A new source for Bible translation

By November 25, 2015
(Photo courtesy Wycliffe Associates via Facebook)

(Photo courtesy Wycliffe Associates via Facebook)

International (Wycliffe Associates) — Wycliffe Associates, in partnership with the unfoldingWord Project, has launched the Unlocked Literal Bible, an open source Bible targeted for use by indigenous Bible translators. It was developed by the unfoldingWord editorial board.

The Unlocked Literal Bible, which was finished in October, is a complete Old and New Testament that will allow Bible translators worldwide to translate the Scriptures into their own language without having to pay licensing fees or adhere to copyright restrictions, which can slow the progress of Bible translation. The public domain Unlocked Literal Bible is being made available under a Creative Commons Attribution-ShareAlike 4.0 License.

“We see this as the process that puts all of the tools that are needed for high-quality Bible translation into the hands of the church globally,” said Bruce Smith, president and CEO of Wycliffe Associates.

The new open source Bible will enable translators in 48 gateway languages to create open-license Bible translations in majority languages that will be used by translators in the 3,300 language groups in the world that still do not have the Scriptures. According to unfoldingWord, a gateway language is defined as “a language of wider communication though which content can be delivered to every other language, via translation by bilingual speakers.”

Wycliffe Associates anticipates that the Unlocked Literal Bible will increase Bible knowledge among churches that have been without the Scriptures in their own language.

“In contrast to the local American church down the street, where they don’t have to translate a Bible, congregations in other parts of the world come to know the Scriptures intimately through translation,” said Smith.

The Unlocked Literal Bible fosters collaboration with churches in areas that need a Bible in their mother-tongue language. The churches become active agents in translating the Scriptures into their language, as the translation process is no longer dependent on foreign Bible translator learning their language and then translating the Scriptures.

Instead, churches can begin a translation process through MAST (Mobilized Assistance Supporting Translation), an innovative approach to Bible translation that Wycliffe Associates launched last year.

The MAST approach brings together multiple teams of national translators, church accuracy checkers, and certified translation consultants to translate Scripture portions simultaneously, working side-by-side in parallel, rather than having a single team translate its way through the Scriptures sequentially.

A draft version of the Unlocked Literal Bible can be viewed at unfoldingword.org. According to the website, a downloadable format of the Bible will be available soon.

About Wycliffe Associates
Organized in 1967 by friends of Bible translators, Wycliffe Associates empowers national Bible translators to provide God’s Word in their own language, partners with the local church to direct and guard translation work, harnessing their passion and desire for God’s Word, and engages people from all around the world to provide resources, technology, training, and support for Bible translation.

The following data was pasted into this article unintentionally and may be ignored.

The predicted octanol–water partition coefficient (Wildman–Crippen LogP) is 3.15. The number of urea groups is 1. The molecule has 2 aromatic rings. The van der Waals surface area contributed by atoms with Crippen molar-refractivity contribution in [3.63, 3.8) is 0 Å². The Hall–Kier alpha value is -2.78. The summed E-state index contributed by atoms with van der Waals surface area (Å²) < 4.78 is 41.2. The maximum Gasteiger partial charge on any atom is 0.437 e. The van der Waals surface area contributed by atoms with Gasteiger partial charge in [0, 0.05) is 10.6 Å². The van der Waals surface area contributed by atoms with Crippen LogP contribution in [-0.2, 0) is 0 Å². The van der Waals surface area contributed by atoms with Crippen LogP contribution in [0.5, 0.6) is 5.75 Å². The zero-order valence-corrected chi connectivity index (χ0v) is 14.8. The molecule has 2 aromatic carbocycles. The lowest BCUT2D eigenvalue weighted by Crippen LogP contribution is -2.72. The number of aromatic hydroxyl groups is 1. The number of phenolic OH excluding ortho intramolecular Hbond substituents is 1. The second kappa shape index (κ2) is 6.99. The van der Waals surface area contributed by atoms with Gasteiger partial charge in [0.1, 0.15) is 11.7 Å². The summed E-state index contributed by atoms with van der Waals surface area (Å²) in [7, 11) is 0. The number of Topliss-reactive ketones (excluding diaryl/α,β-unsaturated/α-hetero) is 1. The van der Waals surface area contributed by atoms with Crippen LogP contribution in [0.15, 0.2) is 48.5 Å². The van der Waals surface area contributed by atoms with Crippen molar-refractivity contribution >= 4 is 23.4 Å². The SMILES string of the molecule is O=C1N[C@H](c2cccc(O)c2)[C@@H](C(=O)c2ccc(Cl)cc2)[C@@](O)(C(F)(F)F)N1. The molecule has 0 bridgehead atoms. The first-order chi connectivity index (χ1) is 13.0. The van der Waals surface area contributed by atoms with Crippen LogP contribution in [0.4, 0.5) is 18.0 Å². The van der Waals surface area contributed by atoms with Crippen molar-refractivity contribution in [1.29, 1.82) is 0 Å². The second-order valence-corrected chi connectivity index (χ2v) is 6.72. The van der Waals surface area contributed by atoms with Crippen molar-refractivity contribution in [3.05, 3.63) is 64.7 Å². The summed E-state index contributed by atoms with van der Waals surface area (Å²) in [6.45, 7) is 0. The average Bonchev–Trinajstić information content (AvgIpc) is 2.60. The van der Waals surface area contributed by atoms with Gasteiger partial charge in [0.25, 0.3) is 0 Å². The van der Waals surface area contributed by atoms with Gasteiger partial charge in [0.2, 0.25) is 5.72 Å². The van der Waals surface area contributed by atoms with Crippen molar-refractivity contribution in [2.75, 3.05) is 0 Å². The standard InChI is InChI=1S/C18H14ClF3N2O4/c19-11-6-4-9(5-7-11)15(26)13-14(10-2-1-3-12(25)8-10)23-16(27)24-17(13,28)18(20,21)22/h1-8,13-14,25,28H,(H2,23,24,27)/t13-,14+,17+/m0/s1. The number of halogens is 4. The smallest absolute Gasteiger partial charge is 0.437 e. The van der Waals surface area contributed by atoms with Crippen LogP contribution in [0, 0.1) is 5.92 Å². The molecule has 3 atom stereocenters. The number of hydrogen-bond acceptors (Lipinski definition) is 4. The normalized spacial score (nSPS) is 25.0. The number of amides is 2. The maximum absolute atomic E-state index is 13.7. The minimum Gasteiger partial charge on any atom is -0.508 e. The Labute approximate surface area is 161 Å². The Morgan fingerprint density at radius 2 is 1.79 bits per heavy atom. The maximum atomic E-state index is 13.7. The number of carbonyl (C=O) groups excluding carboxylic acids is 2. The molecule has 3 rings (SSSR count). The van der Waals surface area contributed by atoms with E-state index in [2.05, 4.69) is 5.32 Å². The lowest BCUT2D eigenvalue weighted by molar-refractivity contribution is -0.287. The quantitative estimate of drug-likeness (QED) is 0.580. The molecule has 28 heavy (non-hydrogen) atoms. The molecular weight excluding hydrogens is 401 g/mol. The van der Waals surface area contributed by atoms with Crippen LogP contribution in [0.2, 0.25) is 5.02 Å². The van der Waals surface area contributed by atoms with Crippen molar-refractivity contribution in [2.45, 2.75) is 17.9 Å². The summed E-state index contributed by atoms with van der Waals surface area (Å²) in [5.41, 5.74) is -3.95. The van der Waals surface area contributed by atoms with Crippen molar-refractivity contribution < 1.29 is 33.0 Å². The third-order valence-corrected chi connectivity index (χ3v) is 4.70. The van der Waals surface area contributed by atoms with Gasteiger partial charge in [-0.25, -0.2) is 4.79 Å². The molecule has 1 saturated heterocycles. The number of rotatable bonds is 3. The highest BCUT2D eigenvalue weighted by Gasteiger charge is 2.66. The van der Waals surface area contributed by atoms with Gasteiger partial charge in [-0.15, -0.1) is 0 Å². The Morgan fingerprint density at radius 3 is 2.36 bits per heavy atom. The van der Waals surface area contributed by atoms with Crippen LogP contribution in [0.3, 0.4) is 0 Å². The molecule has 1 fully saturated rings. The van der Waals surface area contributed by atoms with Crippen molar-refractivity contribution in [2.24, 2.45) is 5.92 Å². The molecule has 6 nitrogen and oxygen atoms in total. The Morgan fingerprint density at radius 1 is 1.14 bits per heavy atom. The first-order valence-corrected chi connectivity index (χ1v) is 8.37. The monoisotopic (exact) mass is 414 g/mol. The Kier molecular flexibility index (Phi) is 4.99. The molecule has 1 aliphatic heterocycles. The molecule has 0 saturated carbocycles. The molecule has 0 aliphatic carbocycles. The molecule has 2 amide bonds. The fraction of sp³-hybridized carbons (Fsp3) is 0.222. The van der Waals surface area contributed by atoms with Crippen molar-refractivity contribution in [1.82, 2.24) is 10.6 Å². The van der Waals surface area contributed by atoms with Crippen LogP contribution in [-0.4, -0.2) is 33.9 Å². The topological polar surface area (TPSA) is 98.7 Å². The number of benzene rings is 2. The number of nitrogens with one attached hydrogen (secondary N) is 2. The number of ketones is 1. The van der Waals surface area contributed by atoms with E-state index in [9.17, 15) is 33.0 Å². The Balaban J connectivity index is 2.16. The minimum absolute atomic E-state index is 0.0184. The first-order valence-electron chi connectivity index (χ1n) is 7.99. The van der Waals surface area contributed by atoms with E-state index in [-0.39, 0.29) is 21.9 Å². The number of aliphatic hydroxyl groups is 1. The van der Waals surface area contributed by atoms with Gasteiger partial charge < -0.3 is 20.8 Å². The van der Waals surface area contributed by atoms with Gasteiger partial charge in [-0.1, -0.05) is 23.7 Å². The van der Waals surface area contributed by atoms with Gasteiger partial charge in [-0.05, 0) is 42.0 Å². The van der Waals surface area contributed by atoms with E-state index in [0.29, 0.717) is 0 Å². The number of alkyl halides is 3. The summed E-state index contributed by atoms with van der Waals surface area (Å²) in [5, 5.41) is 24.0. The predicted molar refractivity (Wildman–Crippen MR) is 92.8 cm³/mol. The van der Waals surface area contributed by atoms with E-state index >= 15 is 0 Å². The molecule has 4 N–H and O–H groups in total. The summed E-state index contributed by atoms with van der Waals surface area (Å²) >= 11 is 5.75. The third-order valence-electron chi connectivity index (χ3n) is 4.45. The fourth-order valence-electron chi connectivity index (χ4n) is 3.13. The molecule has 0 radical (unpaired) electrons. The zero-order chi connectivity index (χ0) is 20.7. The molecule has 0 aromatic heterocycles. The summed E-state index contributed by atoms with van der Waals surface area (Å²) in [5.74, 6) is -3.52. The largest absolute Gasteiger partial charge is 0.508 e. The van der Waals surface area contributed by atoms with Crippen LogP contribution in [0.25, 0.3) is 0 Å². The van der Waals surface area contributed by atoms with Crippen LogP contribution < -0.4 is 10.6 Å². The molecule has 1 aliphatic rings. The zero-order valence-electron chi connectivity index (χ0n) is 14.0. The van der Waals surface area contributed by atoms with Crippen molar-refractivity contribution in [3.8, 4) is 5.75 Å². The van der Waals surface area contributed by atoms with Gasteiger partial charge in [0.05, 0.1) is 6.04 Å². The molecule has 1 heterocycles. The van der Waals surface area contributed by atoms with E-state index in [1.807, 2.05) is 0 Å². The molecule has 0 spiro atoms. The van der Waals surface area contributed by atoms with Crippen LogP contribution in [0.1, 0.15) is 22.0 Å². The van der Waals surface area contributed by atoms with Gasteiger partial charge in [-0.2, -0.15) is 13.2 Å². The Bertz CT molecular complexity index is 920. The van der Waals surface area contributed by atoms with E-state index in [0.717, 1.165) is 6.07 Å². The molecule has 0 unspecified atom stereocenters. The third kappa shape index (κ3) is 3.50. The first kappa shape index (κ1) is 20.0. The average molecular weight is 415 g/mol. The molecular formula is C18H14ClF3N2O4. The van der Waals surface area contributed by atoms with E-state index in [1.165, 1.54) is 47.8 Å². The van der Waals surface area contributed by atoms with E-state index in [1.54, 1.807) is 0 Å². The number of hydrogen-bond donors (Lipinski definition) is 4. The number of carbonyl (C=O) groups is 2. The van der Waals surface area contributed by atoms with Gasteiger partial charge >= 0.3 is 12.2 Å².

Because millions of people around the world still wait to read the Scriptures in the language of their heart, Wycliffe Associates is working as quickly as it can to see every verse of God’s Word translated into every tongue to speak to every heart. Last year, 2,544 Wycliffe Associates team members worked to speed Bible translations in 73 countries.


  • Matt says:

    – You never said what language this Unlocked Literal Bible is in. Greek/Hebrew? English?
    -Who is charging licensing fees to Bible translators? How is this ethical?

  • Are you competing for dollars and running competition with Wycliffe Bible Translators? If so, you would do everyone a favor to change the name Wycliffe Associates to something that’s less confusing. WA was begun as a way to support translators, not to run competition with them.

  • Leo says:

    Matt, the ULB is in English, check it out here: unfoldingword.org/bible.

    If translators are getting charged licensing fees for their bible translation work, it would be coming from the copyright holder for the bible they are working from, which likely would be one of the bible societies (en.wikipedia.org/wiki/Bible_society).

    License fees are only one of a host of ways the copyright system presents challenges to the spread of the bible, for a full analysis of the situation and good advice on how to move forward check out The Christian Commons by Tim Jore: unfoldingword.org/tcc

  • Ian says:

    I was wondering, couldn’t the NET Bible be translated without license fees? Or just to give translators more than one English source?

    Of course, ideally, translations should be from Hebrew and Greek, but may be difficult or impossible to find people in these minority languages who know Hebrew and Greek.

  • Who and why on earth would come to idea to charge translators for Bible translation? I think Bible is an “open source” for everybody, isn’t it?

  • K.V.Simon says:

    Praise and thank the Lord for this initiative .
    May it be greatly used of the Lord for the word of God to run swiftly to all .
    In prayer .

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